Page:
Behind the scenes: MacGuffin magazine (Take 2)

by Grace Wang in September 2016
Art & design

MacGuffin magazine is the type of reading that makes you notice everything. Subtitled “The Life of Things”, it zooms right in on the granular, hidden, and always fascinating details of everyday objects that often go unnoticed.

We interviewed them for the first issue, The Bed, and the second examined The Window. Now, the third issue is dedicated to The Rope — cornrows, arctic cables, 15th-century codes in knotted rope, and much, much more. Editor Ernst van der Hoeven and graphic designer Sandra Kassenaar visited us at Somerset House during their event at the London Design Biennale to talk about this issue.

“I was really overwhelmed by the beauty of Khipu” — Ernst van der Hoeven, editor

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Tell us about MacGuffin and what you mean by ‘the life of things’.

Ernst: We’re not a design magazine; we don’t feature big names. It’s more about the afterlife [and before life] of things, the crafting, and the whole industry of making, and what that says about local heritages that are kept by the tradition of craft.

Sandra: A beautifully crafted object almost has a soul or a story within. In Japanese culture you have this wabi sabi idea of an animated object. If it breaks, when you repair it you add to the value of the thing, to its history and story. And it’s maybe different to how we deal with objects in the Western world.

What draws you personally to the art of craft?

Ernst: My mother is a textile artist, so I grew up in a house with a loom and a mother who really loved to create and repair things, her needlework was great. My personal love for crafts comes from the idea that a nicely crafted thing has a story to tell.

Sandra: The typeface we used is called Churchward Newstype, and it’s designed by a New Zealander Joseph Churchward, who made over 800 typefaces, all drawn by hand. He really was someone who made every typeface with an idea in mind — he made ones based on all of his daughters. One of them was rather plump, so he made this kind of chunky typeface called Mariana. My husband made a book about him, so I got to know a lot about his practice — if you talk about craft, this is definitely a link for me.

What were some of the objects that stood out in this issue?

Ernst: I was really overwhelmed by the beauty of Khipu. It’s a notation system from the 15th century; some people think it’s an alphabet, others say it’s just numbers. I think they used it for notating the amount of land, crop, harvest or cows. But it’s incredible that they’re knots. They were kept in drawers, and we were allowed to very carefully detach them — one Khipu took some hours, they were quite immense — and then you really feel so near to this history and the colour and the textile, it’s almost mythical.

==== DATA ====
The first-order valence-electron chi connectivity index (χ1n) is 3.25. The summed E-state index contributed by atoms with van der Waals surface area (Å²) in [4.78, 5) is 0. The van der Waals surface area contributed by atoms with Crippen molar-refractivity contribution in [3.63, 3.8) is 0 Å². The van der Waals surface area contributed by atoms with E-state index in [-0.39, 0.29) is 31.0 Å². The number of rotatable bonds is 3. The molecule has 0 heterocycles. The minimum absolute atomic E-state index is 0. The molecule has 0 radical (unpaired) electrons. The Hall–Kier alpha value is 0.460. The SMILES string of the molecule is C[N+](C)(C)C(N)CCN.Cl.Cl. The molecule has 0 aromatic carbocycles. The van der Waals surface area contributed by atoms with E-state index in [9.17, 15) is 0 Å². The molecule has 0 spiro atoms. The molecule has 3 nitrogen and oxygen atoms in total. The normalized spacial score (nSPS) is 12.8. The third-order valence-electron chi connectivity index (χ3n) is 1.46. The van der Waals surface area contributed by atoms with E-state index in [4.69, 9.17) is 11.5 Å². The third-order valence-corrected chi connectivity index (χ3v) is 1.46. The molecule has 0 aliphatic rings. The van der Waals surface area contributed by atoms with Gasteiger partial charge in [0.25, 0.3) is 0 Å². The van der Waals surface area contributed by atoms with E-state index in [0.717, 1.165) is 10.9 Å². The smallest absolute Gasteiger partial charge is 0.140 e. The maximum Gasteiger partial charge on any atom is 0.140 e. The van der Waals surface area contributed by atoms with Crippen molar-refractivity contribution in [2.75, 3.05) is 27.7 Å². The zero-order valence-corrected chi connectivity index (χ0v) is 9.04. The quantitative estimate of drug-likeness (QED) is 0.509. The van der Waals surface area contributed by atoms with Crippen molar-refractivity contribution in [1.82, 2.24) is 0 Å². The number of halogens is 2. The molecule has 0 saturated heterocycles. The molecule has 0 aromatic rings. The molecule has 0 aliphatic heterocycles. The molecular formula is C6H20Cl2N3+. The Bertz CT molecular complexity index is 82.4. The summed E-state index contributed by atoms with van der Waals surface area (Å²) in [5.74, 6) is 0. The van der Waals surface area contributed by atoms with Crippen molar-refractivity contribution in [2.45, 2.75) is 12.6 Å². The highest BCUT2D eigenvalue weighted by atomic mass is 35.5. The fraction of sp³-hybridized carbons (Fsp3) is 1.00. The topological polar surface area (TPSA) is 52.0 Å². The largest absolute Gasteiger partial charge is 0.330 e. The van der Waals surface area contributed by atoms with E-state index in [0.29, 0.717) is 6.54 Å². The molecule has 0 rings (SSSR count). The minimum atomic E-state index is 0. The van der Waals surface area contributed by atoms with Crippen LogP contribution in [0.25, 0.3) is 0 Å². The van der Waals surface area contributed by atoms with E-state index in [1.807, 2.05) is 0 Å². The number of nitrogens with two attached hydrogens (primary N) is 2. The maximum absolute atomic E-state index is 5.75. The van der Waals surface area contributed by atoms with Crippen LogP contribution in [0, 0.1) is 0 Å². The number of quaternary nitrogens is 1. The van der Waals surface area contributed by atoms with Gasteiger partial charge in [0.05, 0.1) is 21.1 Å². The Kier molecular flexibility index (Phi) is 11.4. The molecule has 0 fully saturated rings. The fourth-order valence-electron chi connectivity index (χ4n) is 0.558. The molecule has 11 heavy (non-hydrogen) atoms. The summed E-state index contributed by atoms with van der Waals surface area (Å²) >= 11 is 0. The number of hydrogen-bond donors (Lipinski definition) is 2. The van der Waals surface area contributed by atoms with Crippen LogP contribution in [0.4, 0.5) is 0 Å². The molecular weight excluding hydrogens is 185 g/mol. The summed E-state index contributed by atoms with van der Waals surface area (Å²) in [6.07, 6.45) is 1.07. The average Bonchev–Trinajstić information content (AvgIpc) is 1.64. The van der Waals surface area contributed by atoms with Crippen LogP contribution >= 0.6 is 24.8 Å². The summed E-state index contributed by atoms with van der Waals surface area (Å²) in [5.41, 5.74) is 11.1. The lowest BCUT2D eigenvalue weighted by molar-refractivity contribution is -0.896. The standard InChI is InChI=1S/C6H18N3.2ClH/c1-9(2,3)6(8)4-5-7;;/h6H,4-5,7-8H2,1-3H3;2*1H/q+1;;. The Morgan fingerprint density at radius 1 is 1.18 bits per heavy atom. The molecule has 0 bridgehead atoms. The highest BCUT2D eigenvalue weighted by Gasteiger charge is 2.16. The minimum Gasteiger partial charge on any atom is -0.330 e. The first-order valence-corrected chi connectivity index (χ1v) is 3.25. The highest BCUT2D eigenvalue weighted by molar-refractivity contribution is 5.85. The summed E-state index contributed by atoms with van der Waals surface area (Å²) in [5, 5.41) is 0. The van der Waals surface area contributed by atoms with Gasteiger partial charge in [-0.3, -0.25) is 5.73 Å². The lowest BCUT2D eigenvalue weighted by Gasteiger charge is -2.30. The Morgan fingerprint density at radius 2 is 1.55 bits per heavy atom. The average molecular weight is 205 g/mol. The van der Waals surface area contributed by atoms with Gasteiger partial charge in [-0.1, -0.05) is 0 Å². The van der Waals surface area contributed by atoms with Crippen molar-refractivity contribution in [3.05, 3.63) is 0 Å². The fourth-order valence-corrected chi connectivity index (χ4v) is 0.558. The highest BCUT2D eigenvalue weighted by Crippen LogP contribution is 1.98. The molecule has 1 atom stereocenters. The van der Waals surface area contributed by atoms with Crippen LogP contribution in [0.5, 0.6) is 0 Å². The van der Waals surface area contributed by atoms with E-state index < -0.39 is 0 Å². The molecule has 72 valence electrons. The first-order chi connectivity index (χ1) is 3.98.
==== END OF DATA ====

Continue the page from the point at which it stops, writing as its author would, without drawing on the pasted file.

What was the process like, collecting all this very granular information around rope?

Ernst: We wanted to have a material instead of an object this time — a rope is not necessarily an object, but it becomes one when you make a knot out of it, or a lasso, or tie something together. So we had these association sessions, and Chris Kabel, our editor at large, comes in as a person who really opens a lot of perspectives.

We really believe in being open, and sharing all information with all people. And also in being unexpected. For instance, if you think about rope you don’t instantly think about hair, and I think the split hair artist (below) that we feature is fantastic.

The magazine has an encyclopaedic feeling to it, covering everything from Japanese tug of war, to a think piece on the appropriation of cornrows (below). You could pick it up in 10 years and it would still be relevant.

Ernst: That’s exactly what we want. We want it to be a printed archive, a companion you can treasure, or a device for bringing serendipitous inspiration. We want the magazine to be about heritage, but to have all these connections with life today. One thing I think everyone has in common is the curiosity for techniques, other cultures, and the art of making.

This issue closes with Floris Hin, an obsessive collector of ropes (above).

Ernst: This is a good example of serendipity. When we were working on the knot story, and I called one of my friends living on a boat in Amsterdam to find out the best knot specialist. That led us to Floris Hin, and it was amazing because he opened a whole new universe of rope and stories. So instead of just having a series of rope, we also have a very nice interview almost as collateral catch from him.

It adds to the depth of the magazine too…

Ernst: It does, and there’s a lot of cross-referencing in the magazine itself. We have started to add in footnotes, for instance, ‘go back to this page’, or something, underlining how interlocked all these stories are.

Just like a rope!

Ernst: You always feel nostalgic when you finish a magazine, but we’re actually already starting to think about the next issue. We want to make a link with the kitchen somehow. I also think we can make one even more abstract and call it ‘the void’ or ‘the hole’, or even a colour like indigo, just to help people not understand us more (laughs).





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